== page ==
This was when the first elegant housing estates started appearing in Warsaw and other large cities, offering luxury apartments. The luxury apartment market began developing in the late 1990s, the first luxury estates being built solely in Warsaw. Later they began springing up in other cities: Cracow, Wrocław, Gdynia and popular resorts like Sopot, Jurata, Międzyzdroje and Zakopane. Luxury apartments in tourist destinations are an investment and a place to spend vacations somewhere perfectly suited to your needs. At other times of the year these homes can be leased commercially.

Specialists say that truly luxurious homes account for just 2-3 percent of apartments offered on the Polish market. It might seem that, compared to Western countries such as Britain, France and Germany, that is not a lot, but the Polish luxury apartment market is relatively young and still developing. Both there and here, though, you have to pay a great deal for a luxury apartment. Luxury costs money.

The unquestioned price leader on the Polish luxury residential market is certainly Warsaw, where the biggest number of such homes is built and sold. Warsaw prices vary, however, ranging from zl.11,000-zl.12,000 per sq m to over zl.40,000.

Luxury apartments are to be found in restored old tenements, row house developments, former factories but also skyscrapers. The global fad for residential towers reached Poland as well, and several such projects were begun. Unfortunately the economic crisis caused developers to pare down their plans. Many projects planned during the boom have been abandoned, some have been put on hold and some redesigned to better meet market needs. Warsaw has two such projects: Złota 44 and Cosmopolitan.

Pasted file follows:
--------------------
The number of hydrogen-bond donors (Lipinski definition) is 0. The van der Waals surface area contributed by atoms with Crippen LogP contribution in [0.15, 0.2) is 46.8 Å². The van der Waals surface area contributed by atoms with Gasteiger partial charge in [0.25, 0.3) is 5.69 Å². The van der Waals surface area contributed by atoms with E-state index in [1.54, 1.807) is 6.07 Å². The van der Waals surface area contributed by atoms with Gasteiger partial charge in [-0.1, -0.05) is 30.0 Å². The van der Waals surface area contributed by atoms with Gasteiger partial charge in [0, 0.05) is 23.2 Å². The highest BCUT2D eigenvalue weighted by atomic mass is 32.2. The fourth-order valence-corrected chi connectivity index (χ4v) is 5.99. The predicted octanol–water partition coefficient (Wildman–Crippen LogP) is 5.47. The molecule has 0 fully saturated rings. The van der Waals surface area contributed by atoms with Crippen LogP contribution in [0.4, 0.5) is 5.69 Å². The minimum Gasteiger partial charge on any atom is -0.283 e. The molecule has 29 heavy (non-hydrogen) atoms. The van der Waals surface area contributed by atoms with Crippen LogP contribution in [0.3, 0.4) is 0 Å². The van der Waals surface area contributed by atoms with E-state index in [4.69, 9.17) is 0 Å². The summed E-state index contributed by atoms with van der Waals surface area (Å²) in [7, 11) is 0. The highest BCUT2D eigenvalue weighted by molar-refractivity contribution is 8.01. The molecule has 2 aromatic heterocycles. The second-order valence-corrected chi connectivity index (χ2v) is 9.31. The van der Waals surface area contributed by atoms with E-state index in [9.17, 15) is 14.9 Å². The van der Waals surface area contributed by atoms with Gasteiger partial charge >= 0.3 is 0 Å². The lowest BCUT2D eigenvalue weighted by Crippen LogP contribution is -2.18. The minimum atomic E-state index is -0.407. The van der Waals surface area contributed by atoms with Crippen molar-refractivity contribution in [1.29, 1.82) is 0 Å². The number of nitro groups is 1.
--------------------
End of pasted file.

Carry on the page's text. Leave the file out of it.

A boom in the residential segment was accompanied by a bull market on the Warsaw Stock Exchange, which was driven by developers and construction companies. Developers had no problems placing new share issues on the market at exorbitant prices, which stimulated the whole sector on one hand but contributed to a speculative bubble involving construction and developer companies on the other. In just two years (2005-2007) the shares of some developer businesses went up not just a few hundred percent (GTC) but even several thousand percent (Polnord, Gant). The five-year real estate boom was abruptly halted by the global financial crisis caused by the collapse of the U.S. real estate market, ultimately leading to the bankruptcy of Lehman Brothers bank and the global stock market collapse in autumn 2008.

For the Polish real estate market, the global crisis resulted in a few years of market slowdown coupled with a correction of housing prices and developer share prices.